Check used Charger for driveshaft issues
History/Description: In its last generation, the Dodge Charger was a Canadian-built American sedan that offered up plenty of space, power and feature content.
Sharing the same rear-drive “LX” platform as the Chrysler 300 and Dodge Magnum, Charger offered up three engine options. A 2.7L V6 made 180 or 190 horsepower, though reliability issues meant that shoppers should exclude this engine option from their list from the get-go.
A 3.5L V6 delivered 250 horsepower. Available was Chrysler’s HEMI V8, a 5.7L unit that made 340 to 370 horsepower, depending on the year. Automatic transmissions were fitted to all models, and all-wheel drive was optional.
Look for feature content including Bluetooth, navigation, heated leather seats, a sunroof, automatic climate control, remote access, cruise control, power seats, and plenty more.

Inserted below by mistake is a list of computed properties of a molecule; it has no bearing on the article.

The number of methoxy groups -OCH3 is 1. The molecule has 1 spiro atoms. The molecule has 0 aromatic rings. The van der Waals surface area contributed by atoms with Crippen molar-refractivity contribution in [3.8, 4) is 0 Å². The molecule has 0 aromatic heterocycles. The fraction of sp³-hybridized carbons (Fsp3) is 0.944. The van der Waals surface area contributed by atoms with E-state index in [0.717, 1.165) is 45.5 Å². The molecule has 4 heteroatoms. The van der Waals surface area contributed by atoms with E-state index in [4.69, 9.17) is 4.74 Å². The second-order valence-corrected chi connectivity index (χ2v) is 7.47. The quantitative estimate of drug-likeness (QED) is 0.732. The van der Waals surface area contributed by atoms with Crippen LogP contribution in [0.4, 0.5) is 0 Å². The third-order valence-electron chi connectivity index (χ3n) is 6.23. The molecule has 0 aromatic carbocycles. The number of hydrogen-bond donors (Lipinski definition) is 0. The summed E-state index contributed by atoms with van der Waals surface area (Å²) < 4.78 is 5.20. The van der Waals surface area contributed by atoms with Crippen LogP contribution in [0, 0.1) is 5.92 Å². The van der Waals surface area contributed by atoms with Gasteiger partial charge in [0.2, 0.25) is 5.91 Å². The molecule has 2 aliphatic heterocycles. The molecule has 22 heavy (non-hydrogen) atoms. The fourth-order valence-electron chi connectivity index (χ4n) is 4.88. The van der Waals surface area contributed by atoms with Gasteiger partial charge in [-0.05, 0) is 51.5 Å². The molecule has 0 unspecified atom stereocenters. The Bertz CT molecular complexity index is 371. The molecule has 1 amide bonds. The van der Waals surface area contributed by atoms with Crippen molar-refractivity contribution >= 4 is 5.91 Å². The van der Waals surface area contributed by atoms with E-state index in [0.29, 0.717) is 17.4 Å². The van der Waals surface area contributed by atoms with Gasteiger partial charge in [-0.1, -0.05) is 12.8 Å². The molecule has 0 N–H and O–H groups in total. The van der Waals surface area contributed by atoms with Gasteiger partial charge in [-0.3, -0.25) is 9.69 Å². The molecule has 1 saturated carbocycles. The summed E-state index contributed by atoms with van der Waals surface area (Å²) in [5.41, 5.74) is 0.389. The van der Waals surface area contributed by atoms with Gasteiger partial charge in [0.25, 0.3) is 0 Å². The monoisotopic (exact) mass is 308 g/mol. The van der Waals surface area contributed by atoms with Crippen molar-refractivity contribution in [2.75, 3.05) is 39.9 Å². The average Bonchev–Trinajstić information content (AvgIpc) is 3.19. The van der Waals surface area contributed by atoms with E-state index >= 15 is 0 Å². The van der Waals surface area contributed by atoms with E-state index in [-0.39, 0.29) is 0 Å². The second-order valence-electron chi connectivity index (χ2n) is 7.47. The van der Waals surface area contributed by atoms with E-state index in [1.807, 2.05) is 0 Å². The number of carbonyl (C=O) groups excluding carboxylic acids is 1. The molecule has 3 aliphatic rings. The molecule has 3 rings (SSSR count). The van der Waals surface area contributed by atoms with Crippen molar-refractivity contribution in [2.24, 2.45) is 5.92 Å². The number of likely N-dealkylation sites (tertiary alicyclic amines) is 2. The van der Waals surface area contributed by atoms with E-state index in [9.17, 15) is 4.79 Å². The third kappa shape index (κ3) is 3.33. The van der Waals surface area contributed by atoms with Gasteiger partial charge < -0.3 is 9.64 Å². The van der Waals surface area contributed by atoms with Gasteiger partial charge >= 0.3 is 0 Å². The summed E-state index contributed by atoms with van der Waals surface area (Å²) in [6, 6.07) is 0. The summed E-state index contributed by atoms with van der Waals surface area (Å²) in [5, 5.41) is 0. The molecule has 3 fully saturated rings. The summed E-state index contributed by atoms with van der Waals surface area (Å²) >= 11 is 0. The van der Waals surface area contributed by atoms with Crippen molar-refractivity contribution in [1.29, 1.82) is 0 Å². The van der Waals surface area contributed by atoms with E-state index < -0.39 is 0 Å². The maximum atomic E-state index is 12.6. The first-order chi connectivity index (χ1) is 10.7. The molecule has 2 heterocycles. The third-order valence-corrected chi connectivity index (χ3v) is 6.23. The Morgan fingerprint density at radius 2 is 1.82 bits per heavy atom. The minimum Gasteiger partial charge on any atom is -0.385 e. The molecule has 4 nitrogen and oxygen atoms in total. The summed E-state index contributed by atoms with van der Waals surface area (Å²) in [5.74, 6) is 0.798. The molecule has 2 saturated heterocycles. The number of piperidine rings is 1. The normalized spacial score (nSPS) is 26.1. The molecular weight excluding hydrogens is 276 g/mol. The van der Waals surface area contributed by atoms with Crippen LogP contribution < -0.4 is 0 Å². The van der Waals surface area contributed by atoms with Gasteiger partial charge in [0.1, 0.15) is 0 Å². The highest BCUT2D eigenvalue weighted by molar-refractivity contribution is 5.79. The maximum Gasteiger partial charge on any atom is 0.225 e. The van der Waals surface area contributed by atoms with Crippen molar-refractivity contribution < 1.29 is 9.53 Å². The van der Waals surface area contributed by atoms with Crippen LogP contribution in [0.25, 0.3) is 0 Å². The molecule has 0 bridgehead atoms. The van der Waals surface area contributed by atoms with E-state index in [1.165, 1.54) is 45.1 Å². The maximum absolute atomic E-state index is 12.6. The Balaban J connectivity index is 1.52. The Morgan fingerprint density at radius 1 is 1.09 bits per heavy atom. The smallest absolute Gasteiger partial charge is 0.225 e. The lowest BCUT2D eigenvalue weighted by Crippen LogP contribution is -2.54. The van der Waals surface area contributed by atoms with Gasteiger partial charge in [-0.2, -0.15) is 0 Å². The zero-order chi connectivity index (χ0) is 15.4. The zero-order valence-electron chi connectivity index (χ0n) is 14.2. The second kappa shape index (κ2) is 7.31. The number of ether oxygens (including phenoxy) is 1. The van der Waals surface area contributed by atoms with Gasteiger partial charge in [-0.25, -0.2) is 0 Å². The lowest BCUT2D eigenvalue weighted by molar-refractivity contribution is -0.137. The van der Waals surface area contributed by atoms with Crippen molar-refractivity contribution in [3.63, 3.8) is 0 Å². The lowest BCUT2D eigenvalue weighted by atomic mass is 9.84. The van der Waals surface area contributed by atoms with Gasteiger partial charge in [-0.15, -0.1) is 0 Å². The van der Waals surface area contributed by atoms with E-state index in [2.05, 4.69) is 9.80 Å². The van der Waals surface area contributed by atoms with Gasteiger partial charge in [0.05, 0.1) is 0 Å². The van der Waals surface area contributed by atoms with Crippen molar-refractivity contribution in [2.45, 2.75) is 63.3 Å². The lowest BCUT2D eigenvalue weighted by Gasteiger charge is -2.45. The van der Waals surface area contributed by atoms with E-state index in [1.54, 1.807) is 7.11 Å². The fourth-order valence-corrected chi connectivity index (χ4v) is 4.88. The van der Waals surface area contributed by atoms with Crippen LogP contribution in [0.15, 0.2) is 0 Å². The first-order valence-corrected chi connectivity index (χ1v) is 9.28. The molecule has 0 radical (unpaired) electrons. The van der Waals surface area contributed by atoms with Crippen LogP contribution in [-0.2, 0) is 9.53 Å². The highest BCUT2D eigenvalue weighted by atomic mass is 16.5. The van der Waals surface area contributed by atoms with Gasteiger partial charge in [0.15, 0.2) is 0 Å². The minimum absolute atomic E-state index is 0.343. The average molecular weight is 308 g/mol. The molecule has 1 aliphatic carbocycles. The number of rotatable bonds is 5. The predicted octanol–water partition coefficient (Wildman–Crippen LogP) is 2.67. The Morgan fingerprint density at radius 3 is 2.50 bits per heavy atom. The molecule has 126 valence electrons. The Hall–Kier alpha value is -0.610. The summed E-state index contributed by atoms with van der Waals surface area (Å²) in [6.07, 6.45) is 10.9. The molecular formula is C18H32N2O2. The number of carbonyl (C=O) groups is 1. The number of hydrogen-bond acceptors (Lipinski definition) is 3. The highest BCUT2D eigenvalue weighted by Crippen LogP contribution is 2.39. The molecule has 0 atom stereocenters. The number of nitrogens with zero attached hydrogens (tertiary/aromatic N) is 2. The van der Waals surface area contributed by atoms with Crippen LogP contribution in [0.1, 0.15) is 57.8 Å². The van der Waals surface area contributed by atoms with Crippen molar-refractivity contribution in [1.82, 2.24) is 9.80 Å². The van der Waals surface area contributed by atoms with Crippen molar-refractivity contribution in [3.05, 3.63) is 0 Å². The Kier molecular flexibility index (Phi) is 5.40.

What Owners Like: Styling, roominess, a generous trunk, overall value, and overall performance were all highly rated by Charger owners. Particularly, HEMI-powered models were loved for robust acceleration and sound effects. Many owners also raved about the up-level stereo system.
What Owners Dislike: Some owners complained of limited outward visibility, big blind spots, poor fuel consumption (especially with the HEMI) and a “slippery” feel when driving the Charger in the rain. Consider winter tires mandatory for driving on snow and ice. Some also wished for a more refined and upscale interior, an issue which Dodge addressed in an interior makeover for 2008 on.
Common Issues: Start your test drive with a full check of the Chargers on-board electronics, ensuring all motorized or computer-driven features work properly and as expected. Pay close attention to all windows, door locks, the climate control system, and the power seats.
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2012 Dodge Charger Specifications
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